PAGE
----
Alternatives to Apache Thrift logo

Alternatives to Apache Thrift

gRPC, Protobuf, REST, Avro, and GraphQL are the most popular alternatives and competitors to Apache Thrift.
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What is Apache Thrift and what are its top alternatives?

The Apache Thrift software framework, for scalable cross-language services development, combines a software stack with a code generation engine to build services that work efficiently and seamlessly between C++, Java, Python, PHP, Ruby, Erlang, Perl, Haskell, C#, Cocoa, JavaScript, Node.js, Smalltalk, OCaml and Delphi and other languages.
Apache Thrift is a tool in the Serialization Frameworks category of a tech stack.
Apache Thrift is an open source tool with 8.7K GitHub stars and 3.7K GitHub forks. Here’s a link to Apache Thrift's open source repository on GitHub

Top Alternatives to Apache Thrift

  • gRPC

    gRPC

    gRPC is a modern open source high performance RPC framework that can run in any environment. It can efficiently connect services in and across data centers with pluggable support for load balancing, tracing, health checking... ...

  • Protobuf

    Protobuf

    Protocol buffers are Google's language-neutral, platform-neutral, extensible mechanism for serializing structured data – think XML, but smaller, faster, and simpler. ...

  • REST

    REST

    An architectural style for developing web services. A distributed system framework that uses Web protocols and technologies. ...

  • Avro

    Avro

    It is a row-oriented remote procedure call and data serialization framework developed within Apache's Hadoop project. It uses JSON for defining data types and protocols, and serializes data in a compact binary format. ...

  • GraphQL

    GraphQL

    GraphQL is a data query language and runtime designed and used at Facebook to request and deliver data to mobile and web apps since 2012. ...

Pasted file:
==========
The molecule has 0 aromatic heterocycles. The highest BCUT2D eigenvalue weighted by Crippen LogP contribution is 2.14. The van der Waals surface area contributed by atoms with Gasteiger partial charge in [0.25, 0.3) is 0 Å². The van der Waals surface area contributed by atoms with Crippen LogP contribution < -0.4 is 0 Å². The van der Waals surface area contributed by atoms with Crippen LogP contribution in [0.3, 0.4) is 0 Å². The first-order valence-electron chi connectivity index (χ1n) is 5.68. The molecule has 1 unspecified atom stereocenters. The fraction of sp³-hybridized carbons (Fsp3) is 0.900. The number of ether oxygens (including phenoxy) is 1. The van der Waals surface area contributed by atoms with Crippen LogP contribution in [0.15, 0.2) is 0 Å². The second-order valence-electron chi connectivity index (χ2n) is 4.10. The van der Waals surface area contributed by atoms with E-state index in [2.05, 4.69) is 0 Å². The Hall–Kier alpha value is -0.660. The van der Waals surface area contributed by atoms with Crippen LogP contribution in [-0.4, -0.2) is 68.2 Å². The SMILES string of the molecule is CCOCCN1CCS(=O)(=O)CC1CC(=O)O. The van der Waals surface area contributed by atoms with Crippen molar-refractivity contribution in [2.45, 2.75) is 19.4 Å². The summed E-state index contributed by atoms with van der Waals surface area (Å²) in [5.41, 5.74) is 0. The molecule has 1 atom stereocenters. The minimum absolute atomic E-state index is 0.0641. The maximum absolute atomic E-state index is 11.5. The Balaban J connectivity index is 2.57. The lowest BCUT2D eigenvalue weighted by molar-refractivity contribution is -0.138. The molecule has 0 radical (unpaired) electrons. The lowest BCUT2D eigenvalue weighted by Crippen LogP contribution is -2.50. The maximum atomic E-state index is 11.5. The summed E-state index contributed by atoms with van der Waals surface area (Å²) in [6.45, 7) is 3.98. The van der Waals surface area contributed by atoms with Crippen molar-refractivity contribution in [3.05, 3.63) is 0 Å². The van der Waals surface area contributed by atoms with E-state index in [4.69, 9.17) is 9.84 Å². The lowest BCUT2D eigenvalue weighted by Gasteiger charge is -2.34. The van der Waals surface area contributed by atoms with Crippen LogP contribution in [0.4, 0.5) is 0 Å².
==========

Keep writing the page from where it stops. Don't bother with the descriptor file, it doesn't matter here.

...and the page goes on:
• JSON

    JSON

    JavaScript Object Notation is a lightweight data-interchange format. It is easy for humans to read and write. It is easy for machines to parse and generate. It is based on a subset of the JavaScript Programming Language. ...

  • Kafka

    Kafka

    Kafka is a distributed, partitioned, replicated commit log service. It provides the functionality of a messaging system, but with a unique design. ...

  • MessagePack

    MessagePack

    It is an efficient binary serialization format. It lets you exchange data among multiple languages like JSON. But it's faster and smaller. Small integers are encoded into a single byte, and typical short strings require only one extra byte in addition to the strings themselves. ...

Apache Thrift alternatives & related posts

gRPC logo

gRPC

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A high performance, open-source universal RPC framework
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PROS OF GRPC
  • 19
    Higth performance
  • 10
    The future of API
  • 10
    Easy setup
  • 4
    Contract-based
  • 3
    Polyglot
CONS OF GRPC
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    related gRPC posts

    Shared insights
    on
    gRPC
    SignalR
    .NET

    We need to interact from several different Web applications (remote) to a client-side application (.exe in .NET Framework, Windows.Console under our controlled environment). From the web applications, we need to send and receive data and invoke methods to client-side .exe on javascript events like users onclick. SignalR is one of the .Net alternatives to do that, but it adds overhead for what we need. Is it better to add SignalR at both client-side application and remote web application, or use gRPC as it sounds lightest and is multilingual?

    SignalR or gRPC are always sending and receiving data on the client-side (from browser to .exe and back to browser). And web application is used for graphical visualization of data to the user. There is no need for local .exe to send or interact with remote web API. Which architecture or framework do you suggest to use in this case?